Guide to Outsourcing in Libraries
"Outsourcing" is the contracting of activities to an outside individual or organization rather than using in-house staff. The term is relatively new, especially when applied to library activities. Library Literature, a major periodical index which focuses on the professional literature of library and information science, did not begin to use a cross reference from "outsourcing" to its heading "contracts for library services" until 1993.
Despite the fact that the term "outsourcing" is relatively new, the practice is well established. The following may be something of a stretch but in the nineteenth century, individual libraries were autonomous institutions that did pretty much anything that had to be done, in-house. For example, the indexing of articles from a library's periodical collection, when done at all, was done by someone on that library's staff. In 1847, as a young man at Yale University, William F. Poole, who later became one of the giants of American librarianship, prepared a consolidated index to the periodicals in the library collection of one of the student societies and arranged for its publication in 1848 by G. P. Putnam. The cumbersome title of the index was An Alphabetical Index to Subjects Treated in the Reviews and Other Periodicals to Which No Indexes Have Been Published. The publication sold quickly because only a few libraries had the resources to create their own periodical indexes; the majority relied on indexes supplied by the publishers of each individual periodical title. Furthermore, only a minority of publishers actually did such indexing on a regular basis. A second edition of the index was published five years later under the title "`Poole's Index to Periodical Literature. The third did not come out until 1882, but it covered the years 1800 through 1881. There were five supplements issued over the next 25 years.
Beginning in 1896, the Cleveland Public Library also commercially distributed its publication entitled Cumulative Index of Periodicals of the Cleveland Public Library. Its principal advantage over Poole's index was that it came out monthly, however, financial constraints caused it to be changed to a quarterly in 1899. The publication was taken over by the H. W. Wilson Company in 1903 and became the nucleus of The Reader's Guide to Periodical Literature. H.W. Wilson had previously begun publishing bibliographies as a complement to its bookselling.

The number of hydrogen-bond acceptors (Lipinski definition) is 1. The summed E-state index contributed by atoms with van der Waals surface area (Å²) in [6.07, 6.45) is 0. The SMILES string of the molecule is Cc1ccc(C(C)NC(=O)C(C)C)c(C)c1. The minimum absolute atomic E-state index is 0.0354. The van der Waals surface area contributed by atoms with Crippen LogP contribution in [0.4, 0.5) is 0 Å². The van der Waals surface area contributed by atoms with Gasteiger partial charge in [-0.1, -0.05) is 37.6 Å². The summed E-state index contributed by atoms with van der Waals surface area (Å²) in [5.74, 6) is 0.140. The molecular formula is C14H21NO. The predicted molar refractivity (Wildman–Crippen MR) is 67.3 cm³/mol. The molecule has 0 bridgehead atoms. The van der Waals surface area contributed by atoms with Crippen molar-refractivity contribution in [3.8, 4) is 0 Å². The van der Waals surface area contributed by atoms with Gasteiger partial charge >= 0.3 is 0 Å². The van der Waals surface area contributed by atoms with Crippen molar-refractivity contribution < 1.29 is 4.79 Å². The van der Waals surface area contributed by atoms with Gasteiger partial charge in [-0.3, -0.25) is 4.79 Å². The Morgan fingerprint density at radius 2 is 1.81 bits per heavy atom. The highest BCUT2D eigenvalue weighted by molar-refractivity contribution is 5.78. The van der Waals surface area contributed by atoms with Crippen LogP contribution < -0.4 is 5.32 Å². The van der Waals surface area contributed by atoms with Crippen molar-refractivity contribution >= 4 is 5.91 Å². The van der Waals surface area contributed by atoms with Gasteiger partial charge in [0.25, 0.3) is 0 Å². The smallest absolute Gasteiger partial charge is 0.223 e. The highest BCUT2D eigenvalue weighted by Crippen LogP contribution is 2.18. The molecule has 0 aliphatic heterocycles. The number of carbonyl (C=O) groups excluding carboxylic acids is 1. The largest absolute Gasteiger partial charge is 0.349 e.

Centralized cataloging was discussed by librarians as early as 1876. In 1896, the Joint Committee on the Library, a standing committee of Congress since 1843, recommended that the Library of Congress assume responsibility for centralized cataloging. Herbert Putnam implemented the idea in 1901 when, as Librarian of Congress, he announced the availability of catalog cards for books acquired and cataloged by LC.
Libraries have also sent out books for binding for many years. In 1905 the American Library Association formed a Bookbinding Committee. The group prepared suggestions for library binding which the Association published that year under the title Binding for Librarians." It included tips for contracting with binders not employed by the library. By 1935 the commercial library binding industry was so well established that the Library Binding Institute was organized as a trade association of commercial library binders. That same year the American Library Association published its Minimum Specifications for Class A Library Binding.
Among the more recent areas of outsourcing used by the majority of libraries is retrospective conversion. There are a dozen organizations which provide more than $1 million per year each of retrospective conversion services.
Clearly, libraries have been turning to contractors outside their organizations for services for 150 years.
OUTSOURCING IN BUSINESS AND INDUSTRY
It is common to point to business and industry as a model when discussing outsourcing because these sectors have been using outsourcing for centuries. …